Friday, April 26, 2019
Home Entertainment Comic. The New York saga

Comic. The New York saga

The publisher Delcourt had the bright idea to combine the three masterpieces of one of the inventors of American comics, Will Eisner (1917-2005), presenting in a coherent sequence the New York saga published between 1986 and 1989, and not having a wrinkle: the City, the Building, the People. Like Howard Zinn writing a popular history of the United States, or like Arlette Farge building the life of the building in the eighteenth century, Will Eisner raises the comics to an art for all, rarely achieved, with a strength of social observation and a stripping anthropological look that make his work a true anthology of contemporary America.

A poetry of the urban space

A master of sober as well as evocative drawing, inventor of the concept of a "graphic novel", Eisner recounts, in short snippets and sequences, the ordinary life of ordinary people, suddenly restored to their simple but genuine dignity. Here, no superhero or heroine body bodybuilder or hyperérotisé. No. Simple people cross the pages, go to work, go home, hurry against each other in the subway, talk or love each other, or both at once. With a rigor in the design which allows inventiveness to overflow, the verticality of the buildings is built with the perpendicular of the sidewalk, united by the oblique perron of the New York dwellings, with their steps, where the sociability is built, there where humanity is growing. Will Eisner begins with a punch to describe the fabulous New York, by the invention of the poetry of the sewers, garbage, rubbish, refuse … it is also that, the city, and the thousand stories of love , rage, toil, survival thrown into the garbage cans, writing a unique poetry of the urban space and its garbage collectors.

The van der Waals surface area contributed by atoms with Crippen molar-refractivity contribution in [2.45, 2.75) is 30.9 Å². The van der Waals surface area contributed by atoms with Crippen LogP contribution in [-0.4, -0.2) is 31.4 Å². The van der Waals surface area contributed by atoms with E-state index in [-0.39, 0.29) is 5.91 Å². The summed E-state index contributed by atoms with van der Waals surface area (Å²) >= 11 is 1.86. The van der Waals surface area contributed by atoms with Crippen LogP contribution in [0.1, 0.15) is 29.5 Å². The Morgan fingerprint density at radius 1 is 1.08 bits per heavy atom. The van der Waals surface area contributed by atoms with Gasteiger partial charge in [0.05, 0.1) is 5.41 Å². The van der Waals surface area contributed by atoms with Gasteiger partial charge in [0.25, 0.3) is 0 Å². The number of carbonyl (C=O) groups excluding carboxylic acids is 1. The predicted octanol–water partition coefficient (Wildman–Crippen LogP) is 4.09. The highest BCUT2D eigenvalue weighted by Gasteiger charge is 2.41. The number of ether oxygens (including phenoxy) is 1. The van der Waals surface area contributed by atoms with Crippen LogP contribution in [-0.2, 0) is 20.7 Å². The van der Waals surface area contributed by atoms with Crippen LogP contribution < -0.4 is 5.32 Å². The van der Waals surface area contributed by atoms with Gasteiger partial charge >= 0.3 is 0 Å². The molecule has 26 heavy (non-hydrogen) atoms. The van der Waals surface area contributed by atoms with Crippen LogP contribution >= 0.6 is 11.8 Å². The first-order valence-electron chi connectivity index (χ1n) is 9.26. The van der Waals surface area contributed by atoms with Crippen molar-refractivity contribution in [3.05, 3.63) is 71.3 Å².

Buttons that have fallen to the ground, lost keys and forgotten pieces are the backdrop for the ordinary and moving stories of New Yorkers, the universal story of tens of millions of anonymous people living in the big cities. The whole delivers an obvious political lesson to ponder. The city is hall, sometimes dangerous, often poor, but it's their city. They like it. She is part of them, and Eisner never forgets to represent with all the invisible street children who constantly re-enact the street, simply because it is their playground.

No misery from Eisner. The culture at ground level is built there, with "this last Man", little White with his overcoated overcoat, tired of work that has just missed the subway, with this "last woman" African American housewife, mother courage that raises his children, with this man and this woman approached in the morning by the press, in the subway, and who, during a station, dream of a shared life, to leave each other and never to meet again at the next station. With a sensitivity that the black and white of the drawing exalts, the noises of the city are also omnipresent, music of the street artists, painful noises of the neighbors from below, sighs of the room next door, anger of the kitchen opposite, in this panoptic vision of the city.

And then those lights … night lights, bedside lights, bleaching subway bulbs, stairwell lights. A symphony for simple people. An immense political gesture for the New York people. America that we love and that really exists.


Please enter your comment!
Please enter your name here

This site uses Akismet to reduce spam. Learn how your comment data is processed.

Must Read

Petfanks and Teether steal $ 851 million – Arab Folio

In an important and dangerous news in the digital currency market, the New York State Prosecutor investigates the case involving both Bitfinex and Tether,...

Officials welcome Shen Yun to Alaska

Shen Yun Performing Arts has become China's leading classical dance company in just over a dozen years. It has grown from one to six...

"The construction of a balanced intergenerational pact should be at the heart of the major pension reform"

Anne-Marie Guillemard Sociologist, professor emeritus of the University Paris-Descartes-Sorbonne The sociologist recalls, in a tribune to the "World", that...